Mr. Eric Joyce (Falkirk, West): The hon. Gentleman has used an enormous amount of statistics in his speech. I have been reflecting on a statistic that he used earlier, and I want to establish whether there is depth in what he is saying, or whether he is simply reading off a sheet. When he said that the RAF was 130 pilots short each year for the next four years, did he mean 130 short, or 130 short every year for the next four years in a cumulative way?

Mr. Keetch: Actually, I referred not to the RAF but to fast jet pilots, because, of course, there are fast jet pilots beyond that. What I meant was 130 short every year for the next four years—year in, year out—which is a serious problem. I am more than happy to give the hon. Gentleman the figures and supply him with the parliamentary answers that I have received from his colleagues on the Treasury Bench, which are the basis of these statistics. I have used statistics because they show the severe overstretch of our armed forces at the moment.

We have a new generation of soldiers, both male and female, some of whom would have been only 10 years old in 1990, and would have watched the reports of Desert Storm in Iraq on their televisions. Many of them would not remember the Falklands war. If we are to recruit and retain high-calibre young men and women to our forces, we must look at their concerns, not at the concerns that we judge that they have. In the QinetiQ continuous attitude survey, the MOD asked soldiers an interesting question: whether unmarried partners should be granted the same support and allowances as the spouses of officers and soldiers. I am glad that the Government asked that question. Of course we do not know the answer, but I hope and believe that there will be changes as a result.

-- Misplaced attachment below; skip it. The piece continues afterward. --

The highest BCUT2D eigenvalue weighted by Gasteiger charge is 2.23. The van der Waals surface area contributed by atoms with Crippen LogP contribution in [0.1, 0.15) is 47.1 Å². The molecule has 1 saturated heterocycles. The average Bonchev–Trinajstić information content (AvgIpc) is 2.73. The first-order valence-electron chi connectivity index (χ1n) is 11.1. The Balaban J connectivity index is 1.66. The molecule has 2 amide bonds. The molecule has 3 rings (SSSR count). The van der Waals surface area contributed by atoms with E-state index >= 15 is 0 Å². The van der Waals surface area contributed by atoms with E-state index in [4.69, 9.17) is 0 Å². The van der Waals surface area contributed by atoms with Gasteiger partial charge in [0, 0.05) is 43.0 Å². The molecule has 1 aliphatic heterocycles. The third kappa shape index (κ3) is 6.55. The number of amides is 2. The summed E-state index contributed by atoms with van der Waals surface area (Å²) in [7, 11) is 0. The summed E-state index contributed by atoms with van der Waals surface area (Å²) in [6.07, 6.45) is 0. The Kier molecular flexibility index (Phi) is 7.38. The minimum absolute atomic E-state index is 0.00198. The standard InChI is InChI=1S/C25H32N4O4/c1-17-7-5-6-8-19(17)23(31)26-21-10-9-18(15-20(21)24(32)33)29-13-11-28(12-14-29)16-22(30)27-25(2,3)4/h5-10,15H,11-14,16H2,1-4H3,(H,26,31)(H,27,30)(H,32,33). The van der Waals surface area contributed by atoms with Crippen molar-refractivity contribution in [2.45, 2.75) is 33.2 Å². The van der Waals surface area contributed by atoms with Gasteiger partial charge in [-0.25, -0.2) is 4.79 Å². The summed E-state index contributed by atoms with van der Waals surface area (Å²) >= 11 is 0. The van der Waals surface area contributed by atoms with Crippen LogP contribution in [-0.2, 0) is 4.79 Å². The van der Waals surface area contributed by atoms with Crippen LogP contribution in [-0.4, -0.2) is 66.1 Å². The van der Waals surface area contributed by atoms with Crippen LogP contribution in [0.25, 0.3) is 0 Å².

When faced with the need to adapt its traditions and rules to keep pace with the rest of society, the Ministry of Defence understandably adopts a cautious and precautionary approach, but that has proved costly. We have had to pay compensation for the infringements of the rights of gay men and women in the military. Pregnant soldiers have been summarily dismissed. We should not wait until such issues are tested in the courts before we recognise that a policy needs to adapt. Our society is ahead of the armed forces in recognising the legal and financial rights of unmarried partners. Members of the House voted to amend our pension scheme to give recognition to unmarried partners. The civil service pension scheme recognises unmarried partners, too. We know that last year the Ministry of Defence settled out of court to a young lady whose

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unmarried partner was killed on active service in Sierra Leone. How would the Government act should a similar situation arise? That is one decision that the Ministry of Defence could make without fearing that the modernisation and reform would threaten the fighting capabilities of our armed forces. Indeed, it would only enhance the men and women who serve in them. If our forces are sent into action, they should know at the very least that their loved ones are being provided for, whether they are married or not.

The Government have been willing to revise the strategic defence targets according to changes in circumstances. For the same reason, they should be as willing to adapt to the needs of the men and women who fight in our armed forces, because those people are our defence in the UK. Policies must put their needs first and be developed with their input. If we ask our armed forces to serve us, we must make it clear that we are determined to serve them.

3.41 pm

Harry Cohen (Leyton and Wanstead): I am delighted to follow the hon. Member for Hereford (Mr. Keetch) and support the case for improved pay and conditions for members of the armed forces, as indeed I do for the firefighters.

The House will be horrified at the high level of casualties following the use of gas in Moscow last weekend. The Russian authorities faced a truly difficult set of events. Although I hope that authorities in this country never face a similar problem, we have important lessons to learn and policy initiatives to take. At the same time as we press the Russians for greater openness on what was used and how it was used, there should be greater openness concerning British preparations to use gas in counter-terrorist operations.

In March 1998, I asked about a chemical agent held by the Ministry of Defence called CR, which it keeps to maintain

Initially I was pleased to be told that the Government's policy on CR

However, as the same permission enabled the Russians to use their gases, I am concerned about the use of CR for law-enforcement purposes in the United Kingdom.